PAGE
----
Infallibility through finality

Supreme Court Justice Robert Jackson once famously remarked, “We are not final because we are infallible, but we are infallible only because we are final.” Does this adage apply to the church as well?

That is, do we believe that Gordon B. Hinckley is final because he is infallible? Is he the last word, the final arbiter of church policy, because he has direct access to the mind of God, and with it the mantle of infallibility? And do we believe the same of the other members of the First Presidency, the Quorum of the Twelve, and so forth?

Or is it possible that they are infallible because they are final? The buck has to stop somewhere, after all — this applies to both the church and the judiciary.

Prophets and Apostles are righteous, committed, intelligent people who have shown a knowledge of and dedication to the community — so why not let the buck stop with them? Under this approach, church leaders acquire infallibility not by virtue of a special connection to divinity, but rather in the same manner as Supreme Court Justices. They are not final because they are infallible; rather, they are infallible because they are final.

12 comments for “Infallibility through finality

  1. May 17, 2006 at 10:17 pm

    A mixture of both, I would think.

  2. Adam Greenwood
    May 17, 2006 at 10:30 pm

    Agreed. Or else why should we keep treating them as final?

  3. May 17, 2006 at 11:21 pm

    Neither. They have the “legal right” (in the 19th centruy parlance) to govern the church. They have the final word and are fallible and God supports them and us.

    There are plenty of cases where the final word, in retrospect, has been quite fallible.

  4. Sideshow
    May 18, 2006 at 3:06 pm

    In a church built upon continual revelation, I thought there was no “last word”. As for final, I thought that’s what revelation is about: it’s final because it comes from an infallible source.

  5. May 18, 2006 at 4:42 pm


    I don’t think the post is really trying to defend the idea that prophets are infallible per se, inasmuch as give an explanation of the unconditional trust which we are supposed to place in our leaders. The fact is that most member do see the prophet’s word as being infallible, even if they don’t see HIM as being infallible or simply aren’t willing to admit infallibility of any kind. I think Kaimi is simply pointing out that the prophet’s word is final, not infallible; and in this I don’t see much of a difference between his position and yours.

  6. May 18, 2006 at 4:43 pm

    I should add that by “final” I think he means “final for the time being.”

  7. Kimball L. Hunt
    May 18, 2006 at 8:29 pm

    If it can be said that science is all about guessing, estimating, theorizing — & then seeing how these measurments stack up against future data and measuring again, can’t it be said that revelation is likewisea line upon line/ precept upon precept?

  8. Kimball L. Hunt
    May 18, 2006 at 8:36 pm

    And, Kaime, I think that you share a nice way of understanding of the mechanism/ process at play here.

  9. Mark Butler
    May 19, 2006 at 7:29 pm

    Revelation is a lot like that Kimball, but we only have two objective ways to evaluate it – most importantly the long term consequences in the lives and societies of people who take it seriously, and second in terms of overall consistency and aesthetics. Some things will remain matters of faith alone for a rather long time.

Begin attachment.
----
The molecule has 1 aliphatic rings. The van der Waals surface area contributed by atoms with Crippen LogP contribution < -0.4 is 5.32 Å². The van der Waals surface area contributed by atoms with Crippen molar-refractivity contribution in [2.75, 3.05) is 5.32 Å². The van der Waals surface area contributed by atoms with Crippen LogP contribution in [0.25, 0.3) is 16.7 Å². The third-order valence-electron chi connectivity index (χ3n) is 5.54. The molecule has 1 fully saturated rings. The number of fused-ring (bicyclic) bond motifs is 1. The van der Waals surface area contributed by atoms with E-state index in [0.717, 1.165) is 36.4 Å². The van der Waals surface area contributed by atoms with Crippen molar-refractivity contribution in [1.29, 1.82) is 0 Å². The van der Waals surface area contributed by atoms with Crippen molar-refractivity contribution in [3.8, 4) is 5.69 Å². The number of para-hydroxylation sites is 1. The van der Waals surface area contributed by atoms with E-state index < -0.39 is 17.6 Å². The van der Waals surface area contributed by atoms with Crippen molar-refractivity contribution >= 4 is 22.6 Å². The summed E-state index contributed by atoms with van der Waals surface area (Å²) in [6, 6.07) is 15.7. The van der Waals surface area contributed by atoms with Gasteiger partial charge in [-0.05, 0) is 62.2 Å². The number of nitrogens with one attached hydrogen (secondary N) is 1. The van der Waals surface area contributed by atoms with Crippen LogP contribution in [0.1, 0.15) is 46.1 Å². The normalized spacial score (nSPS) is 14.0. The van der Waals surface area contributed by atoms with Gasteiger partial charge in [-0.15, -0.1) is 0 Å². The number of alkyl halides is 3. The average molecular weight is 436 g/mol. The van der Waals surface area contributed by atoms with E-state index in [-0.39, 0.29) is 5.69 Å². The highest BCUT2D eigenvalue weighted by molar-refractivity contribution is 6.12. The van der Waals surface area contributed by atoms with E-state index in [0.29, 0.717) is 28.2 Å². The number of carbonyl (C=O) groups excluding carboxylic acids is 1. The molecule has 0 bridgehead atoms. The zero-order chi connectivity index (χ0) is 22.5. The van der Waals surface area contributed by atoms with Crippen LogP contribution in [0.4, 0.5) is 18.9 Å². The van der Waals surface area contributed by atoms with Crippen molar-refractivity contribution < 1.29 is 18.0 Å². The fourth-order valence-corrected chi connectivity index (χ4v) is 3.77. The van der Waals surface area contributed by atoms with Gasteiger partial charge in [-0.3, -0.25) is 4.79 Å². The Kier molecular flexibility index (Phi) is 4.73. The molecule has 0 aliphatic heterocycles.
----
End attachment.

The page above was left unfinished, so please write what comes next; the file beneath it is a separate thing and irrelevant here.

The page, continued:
10. dsilversmith
    May 20, 2006 at 3:27 am

    While I was in the army I once worked for a General Who was the commanding officer. He once said words to the effect “I have the final word up untill Higher Powers no longer like what I do. At that point I will be removed and you will get a new General. I guess that could go for a prophet.

  11. Mark Butler
    May 20, 2006 at 3:57 am

    I agree that an act of God is law of last resort. We often think of priesthood authority as a pretty much unrestricted discretion within certain bounds, a certain fideistic feudalism as I like to call it.

    However, D&C 121 contains a rather different doctrine of the priesthood that is much neglected – namely the principle that the authority of the priesthood rests ultimately on persuasion, not some sort of divine command and control economy.

    This issue ultimately rests on a fundamental question, namely what is it that legitimizes God’s authority? Is it power? truth? intellect? Or rather persuasion, long suffering, justice, and mercy?

    So while as a simple matter of social order we are obligated to sustain our leaders, there is no reason to believe that priesthood authority is not subject to these considerations, and indeed no reason to believe that the behavior of the particularly heavy handed should not be viewed with a degree of well justified contempt, no matter what their rank is.

  12. Mark Butler
    May 20, 2006 at 4:10 am

    That is also why I particularly despise the mode of ecclesiastical administration that refuses to give reasons for policies and decisions. All letter of the law all the time – apparently the spirit of the law is not worth consideration by the presided over. Too much formal dictation, endless arias to authority, not nearly enough persuasion nor education as to the principles underlying policy.

Comments are closed.